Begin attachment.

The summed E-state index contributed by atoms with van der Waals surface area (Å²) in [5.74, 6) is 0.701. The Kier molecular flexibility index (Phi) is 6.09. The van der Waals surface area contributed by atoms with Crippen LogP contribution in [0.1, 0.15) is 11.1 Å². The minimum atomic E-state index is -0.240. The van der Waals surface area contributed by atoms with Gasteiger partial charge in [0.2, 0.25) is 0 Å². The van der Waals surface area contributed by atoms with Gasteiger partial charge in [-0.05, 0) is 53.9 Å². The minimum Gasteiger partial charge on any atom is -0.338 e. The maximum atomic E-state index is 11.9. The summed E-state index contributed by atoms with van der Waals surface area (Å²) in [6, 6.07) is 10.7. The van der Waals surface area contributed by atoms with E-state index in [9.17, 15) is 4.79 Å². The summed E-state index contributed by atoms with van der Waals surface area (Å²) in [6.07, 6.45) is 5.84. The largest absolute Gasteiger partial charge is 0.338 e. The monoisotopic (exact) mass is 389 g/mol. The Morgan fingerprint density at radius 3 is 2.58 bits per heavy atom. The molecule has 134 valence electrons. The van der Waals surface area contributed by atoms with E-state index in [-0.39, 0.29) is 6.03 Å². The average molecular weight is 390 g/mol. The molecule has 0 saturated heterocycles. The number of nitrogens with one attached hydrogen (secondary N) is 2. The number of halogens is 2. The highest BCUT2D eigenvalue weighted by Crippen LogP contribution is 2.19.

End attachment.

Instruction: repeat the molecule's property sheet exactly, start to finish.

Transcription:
The summed E-state index contributed by atoms with van der Waals surface area (Å²) in [5.74, 6) is 0.701. The Kier molecular flexibility index (Phi) is 6.09. The van der Waals surface area contributed by atoms with Crippen LogP contribution in [0.1, 0.15) is 11.1 Å². The minimum atomic E-state index is -0.240. The van der Waals surface area contributed by atoms with Gasteiger partial charge in [0.2, 0.25) is 0 Å². The van der Waals surface area contributed by atoms with Gasteiger partial charge in [-0.05, 0) is 53.9 Å². The minimum Gasteiger partial charge on any atom is -0.338 e. The maximum atomic E-state index is 11.9. The summed E-state index contributed by atoms with van der Waals surface area (Å²) in [6, 6.07) is 10.7. The van der Waals surface area contributed by atoms with E-state index in [9.17, 15) is 4.79 Å². The summed E-state index contributed by atoms with van der Waals surface area (Å²) in [6.07, 6.45) is 5.84. The largest absolute Gasteiger partial charge is 0.338 e. The monoisotopic (exact) mass is 389 g/mol. The Morgan fingerprint density at radius 3 is 2.58 bits per heavy atom. The molecule has 134 valence electrons. The van der Waals surface area contributed by atoms with E-state index in [-0.39, 0.29) is 6.03 Å². The average molecular weight is 390 g/mol. The molecule has 0 saturated heterocycles. The number of nitrogens with one attached hydrogen (secondary N) is 2. The number of halogens is 2. The highest BCUT2D eigenvalue weighted by Crippen LogP contribution is 2.19.